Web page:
ANGERME come roaring out of the gate for the next round of Hello! Project releases with their effort “Nanakorobi Yaoki (Ups and Downs)”. When ANGERME was still S/mileage and the group cut their hair on the moon (Short Cut), a song like this would have been unthinkable fo the group. The powerful song quickly roars in your face with a quickly paced driving beat and aggressive guitars. Providing contrast to these elements, “Nanakorobi Yaoki” buffets itself with whirling strings and choral background vocals. The song adorns itself with contrasts so completely that it becomes a fight best described as the brutish vs. the elegant.
Brutish and elegant forces battle each other throughout the musical arrangement of “Nanakorobi Yaoki”. From the ground, the song pushes with an insistent 12/8 beat (see! those music lessons in “MUSIC+ really help). A thumping bass and distorted guitars pulse along with the drums. Melodically, a solo guitar riffs and electronic whirs duel against a string section that (appropriately) plays up and down the scales. Background vocals on the side of the strings peal like bells before ringing with “Ups and Downs!” Similar to many Hello! Project songs, “Nanakorobi Yaoki” furnishes a thick arrangement that threatens to clutter around every corner.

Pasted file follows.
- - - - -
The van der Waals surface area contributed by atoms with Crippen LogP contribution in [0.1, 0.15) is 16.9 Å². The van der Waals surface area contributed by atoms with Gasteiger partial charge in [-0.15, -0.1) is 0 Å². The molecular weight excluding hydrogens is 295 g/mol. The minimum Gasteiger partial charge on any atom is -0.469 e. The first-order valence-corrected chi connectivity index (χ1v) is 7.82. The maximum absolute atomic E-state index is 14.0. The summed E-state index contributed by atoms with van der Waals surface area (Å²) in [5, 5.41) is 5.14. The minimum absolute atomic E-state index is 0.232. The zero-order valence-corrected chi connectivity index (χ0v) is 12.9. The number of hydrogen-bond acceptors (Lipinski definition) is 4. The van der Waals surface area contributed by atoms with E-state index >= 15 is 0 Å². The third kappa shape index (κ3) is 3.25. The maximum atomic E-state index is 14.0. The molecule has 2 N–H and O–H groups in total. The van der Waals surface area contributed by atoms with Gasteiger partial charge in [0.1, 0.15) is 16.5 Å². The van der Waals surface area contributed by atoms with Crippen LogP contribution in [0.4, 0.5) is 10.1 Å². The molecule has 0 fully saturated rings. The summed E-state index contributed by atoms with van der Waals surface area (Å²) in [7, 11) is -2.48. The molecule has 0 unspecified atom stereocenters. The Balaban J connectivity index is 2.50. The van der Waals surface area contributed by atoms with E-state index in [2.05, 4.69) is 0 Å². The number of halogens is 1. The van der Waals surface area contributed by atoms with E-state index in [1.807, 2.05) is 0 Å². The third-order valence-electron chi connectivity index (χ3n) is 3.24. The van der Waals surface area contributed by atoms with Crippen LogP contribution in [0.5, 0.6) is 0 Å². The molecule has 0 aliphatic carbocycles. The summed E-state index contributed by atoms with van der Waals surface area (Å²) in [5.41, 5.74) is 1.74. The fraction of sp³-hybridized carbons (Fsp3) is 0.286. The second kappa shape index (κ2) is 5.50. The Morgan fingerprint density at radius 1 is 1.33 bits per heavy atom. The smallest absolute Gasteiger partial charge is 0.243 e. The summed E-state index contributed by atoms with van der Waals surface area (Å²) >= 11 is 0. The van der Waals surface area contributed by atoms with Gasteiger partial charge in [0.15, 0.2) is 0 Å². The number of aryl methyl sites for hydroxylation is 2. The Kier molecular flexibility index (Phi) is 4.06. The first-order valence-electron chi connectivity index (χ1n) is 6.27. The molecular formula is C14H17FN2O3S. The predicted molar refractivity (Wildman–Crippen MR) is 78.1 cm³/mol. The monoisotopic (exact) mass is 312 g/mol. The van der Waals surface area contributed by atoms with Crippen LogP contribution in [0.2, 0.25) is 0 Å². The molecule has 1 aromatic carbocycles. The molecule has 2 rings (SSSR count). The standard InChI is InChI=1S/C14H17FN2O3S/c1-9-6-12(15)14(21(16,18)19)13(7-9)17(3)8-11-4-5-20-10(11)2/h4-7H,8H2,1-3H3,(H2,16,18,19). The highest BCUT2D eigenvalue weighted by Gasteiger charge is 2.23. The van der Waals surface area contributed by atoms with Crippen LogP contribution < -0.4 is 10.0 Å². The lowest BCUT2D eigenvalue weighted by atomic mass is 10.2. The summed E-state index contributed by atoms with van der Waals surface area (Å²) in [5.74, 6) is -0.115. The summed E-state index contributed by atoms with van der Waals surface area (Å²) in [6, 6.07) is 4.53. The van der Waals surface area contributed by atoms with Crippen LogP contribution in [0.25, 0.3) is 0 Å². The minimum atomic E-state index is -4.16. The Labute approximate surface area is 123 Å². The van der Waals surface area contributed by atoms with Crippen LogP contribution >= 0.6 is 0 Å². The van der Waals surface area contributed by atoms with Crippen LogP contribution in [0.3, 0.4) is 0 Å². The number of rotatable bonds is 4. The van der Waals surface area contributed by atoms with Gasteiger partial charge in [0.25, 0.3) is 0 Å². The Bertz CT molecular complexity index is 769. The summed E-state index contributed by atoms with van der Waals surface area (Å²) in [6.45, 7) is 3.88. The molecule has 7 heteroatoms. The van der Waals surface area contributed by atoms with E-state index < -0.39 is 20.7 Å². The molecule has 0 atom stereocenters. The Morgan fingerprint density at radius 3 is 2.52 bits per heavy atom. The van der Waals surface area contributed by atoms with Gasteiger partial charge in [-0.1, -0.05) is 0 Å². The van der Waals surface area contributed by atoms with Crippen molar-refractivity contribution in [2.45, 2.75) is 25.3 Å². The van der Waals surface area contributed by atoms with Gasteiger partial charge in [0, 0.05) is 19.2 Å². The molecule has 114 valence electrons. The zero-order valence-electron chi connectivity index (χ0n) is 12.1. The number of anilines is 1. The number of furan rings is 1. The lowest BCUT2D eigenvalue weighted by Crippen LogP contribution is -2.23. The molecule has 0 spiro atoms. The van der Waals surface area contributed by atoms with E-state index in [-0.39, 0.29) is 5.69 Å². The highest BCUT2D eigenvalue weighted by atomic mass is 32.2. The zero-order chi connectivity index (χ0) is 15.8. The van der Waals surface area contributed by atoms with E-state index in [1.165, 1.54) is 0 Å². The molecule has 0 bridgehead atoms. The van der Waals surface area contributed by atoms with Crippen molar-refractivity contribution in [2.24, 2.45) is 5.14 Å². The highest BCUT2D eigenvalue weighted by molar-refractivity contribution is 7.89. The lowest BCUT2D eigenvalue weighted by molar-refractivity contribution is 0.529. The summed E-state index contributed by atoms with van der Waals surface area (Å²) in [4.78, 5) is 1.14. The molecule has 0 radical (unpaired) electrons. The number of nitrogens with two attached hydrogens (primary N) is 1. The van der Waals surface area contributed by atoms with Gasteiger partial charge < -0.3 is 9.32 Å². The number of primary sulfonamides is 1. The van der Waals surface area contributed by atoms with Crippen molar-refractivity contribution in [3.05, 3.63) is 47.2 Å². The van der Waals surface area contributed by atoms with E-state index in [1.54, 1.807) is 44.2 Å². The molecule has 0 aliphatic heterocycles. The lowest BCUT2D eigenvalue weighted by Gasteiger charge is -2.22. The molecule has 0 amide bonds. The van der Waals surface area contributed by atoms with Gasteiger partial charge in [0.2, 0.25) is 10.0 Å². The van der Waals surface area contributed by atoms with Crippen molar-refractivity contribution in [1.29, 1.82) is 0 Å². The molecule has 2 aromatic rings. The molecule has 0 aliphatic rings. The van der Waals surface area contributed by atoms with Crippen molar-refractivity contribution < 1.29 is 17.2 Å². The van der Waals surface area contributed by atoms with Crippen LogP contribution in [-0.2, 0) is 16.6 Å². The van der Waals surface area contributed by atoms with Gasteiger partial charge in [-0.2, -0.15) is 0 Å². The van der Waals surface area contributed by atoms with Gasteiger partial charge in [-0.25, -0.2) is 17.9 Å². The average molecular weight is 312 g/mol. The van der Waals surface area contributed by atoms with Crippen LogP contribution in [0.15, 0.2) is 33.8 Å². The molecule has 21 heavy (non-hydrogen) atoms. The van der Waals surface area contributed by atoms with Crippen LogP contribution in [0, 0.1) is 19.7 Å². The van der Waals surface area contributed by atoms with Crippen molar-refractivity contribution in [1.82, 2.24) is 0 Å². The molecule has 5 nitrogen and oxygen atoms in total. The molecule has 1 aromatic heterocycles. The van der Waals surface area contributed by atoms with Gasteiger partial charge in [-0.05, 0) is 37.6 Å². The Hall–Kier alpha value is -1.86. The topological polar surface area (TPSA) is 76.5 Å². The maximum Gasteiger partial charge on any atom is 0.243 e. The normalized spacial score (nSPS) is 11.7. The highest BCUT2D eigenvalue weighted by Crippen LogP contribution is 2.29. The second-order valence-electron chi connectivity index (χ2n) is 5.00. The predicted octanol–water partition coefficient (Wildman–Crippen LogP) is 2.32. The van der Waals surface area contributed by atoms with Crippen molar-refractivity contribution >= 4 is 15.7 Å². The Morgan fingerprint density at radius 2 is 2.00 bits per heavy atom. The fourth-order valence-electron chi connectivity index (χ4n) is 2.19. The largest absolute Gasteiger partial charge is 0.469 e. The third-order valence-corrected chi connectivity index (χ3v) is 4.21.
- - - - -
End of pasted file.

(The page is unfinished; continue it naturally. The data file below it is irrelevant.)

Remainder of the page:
Sets and lighting play with the central concept in the same way as the music. Set design reinforces brutish against elegant by emphasizing two opposing backgrounds. For most dance shots, the girls twirl around backed by a heavy brick wall. The uneven bricks and masonry work tell you this set sides with the brutish forces. On the opposite side, solo shots back themselves with white, wood paneled walls- obviously elegant. “Nanakorobi Yaoki” approaches a strictly black and white video while salvaging a trace of color. Differing levels of desaturation drain the color from the shots coming from the camera. To further drive the point, distant spotlights force long shadows beneath ANGERME and brilliantly emphasize the texture of the brickwork.
For all the platitudes heaped on the song and promotional video, I remind you that “Nanakorobi Yaoki” contains all the characteristic of the “cheap Hello! Project” PV. Even though we see a variety of backgrounds- the brick, the paneling, the windows, our director probably used a single location (three walls, three treatments: you can figure that out). For all the dynamics of the choreography and the time bending effects of the video, “Nanakorobi Yaoki” maintains the “solo close-up/group dance shot” aesthetic of most Hello! Project promotional videos.
No doubt, “Nanakorobi Yaoki” will draw many in with its dramatic heightened reality. The song’s monochromatic look, theatric staging, and pulsating beat call to mind the group’s 2014 release “A Mystery Night“. While puzzled looks greeted that release (and its “buffet of shoulders“), the new look ANGERME plays the dramatics with ease. I have to ask: Is this ANGERME with its sepia dance shots and its histrionic aspirations the ANGERME that we want? And, if ANGERME drops the honeyed idol act, who will pick up the pixie-dust filled baton?